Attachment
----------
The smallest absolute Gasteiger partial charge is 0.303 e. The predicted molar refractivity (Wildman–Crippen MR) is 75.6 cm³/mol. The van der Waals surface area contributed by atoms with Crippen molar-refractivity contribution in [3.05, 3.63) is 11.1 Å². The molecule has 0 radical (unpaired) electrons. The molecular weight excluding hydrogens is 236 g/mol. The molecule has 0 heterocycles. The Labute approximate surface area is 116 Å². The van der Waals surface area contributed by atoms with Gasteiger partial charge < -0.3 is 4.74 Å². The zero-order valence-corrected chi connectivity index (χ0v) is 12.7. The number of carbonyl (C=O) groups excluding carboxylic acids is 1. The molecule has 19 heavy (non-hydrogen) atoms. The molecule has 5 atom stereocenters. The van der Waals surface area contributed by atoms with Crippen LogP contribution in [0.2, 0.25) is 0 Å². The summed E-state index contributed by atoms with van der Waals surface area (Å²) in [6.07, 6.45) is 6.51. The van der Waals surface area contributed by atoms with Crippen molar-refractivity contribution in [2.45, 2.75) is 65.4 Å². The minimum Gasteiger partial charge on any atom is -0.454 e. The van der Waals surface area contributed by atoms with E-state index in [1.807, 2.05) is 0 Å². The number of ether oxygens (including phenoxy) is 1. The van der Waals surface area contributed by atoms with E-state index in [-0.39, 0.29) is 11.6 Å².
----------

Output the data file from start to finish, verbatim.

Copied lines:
The smallest absolute Gasteiger partial charge is 0.303 e. The predicted molar refractivity (Wildman–Crippen MR) is 75.6 cm³/mol. The van der Waals surface area contributed by atoms with Crippen molar-refractivity contribution in [3.05, 3.63) is 11.1 Å². The molecule has 0 radical (unpaired) electrons. The molecular weight excluding hydrogens is 236 g/mol. The molecule has 0 heterocycles. The Labute approximate surface area is 116 Å². The van der Waals surface area contributed by atoms with Gasteiger partial charge < -0.3 is 4.74 Å². The zero-order valence-corrected chi connectivity index (χ0v) is 12.7. The number of carbonyl (C=O) groups excluding carboxylic acids is 1. The molecule has 19 heavy (non-hydrogen) atoms. The molecule has 5 atom stereocenters. The van der Waals surface area contributed by atoms with Crippen LogP contribution in [0.2, 0.25) is 0 Å². The summed E-state index contributed by atoms with van der Waals surface area (Å²) in [6.07, 6.45) is 6.51. The van der Waals surface area contributed by atoms with Crippen molar-refractivity contribution in [2.45, 2.75) is 65.4 Å². The minimum Gasteiger partial charge on any atom is -0.454 e. The van der Waals surface area contributed by atoms with E-state index in [1.807, 2.05) is 0 Å². The number of ether oxygens (including phenoxy) is 1. The van der Waals surface area contributed by atoms with E-state index in [-0.39, 0.29) is 11.6 Å².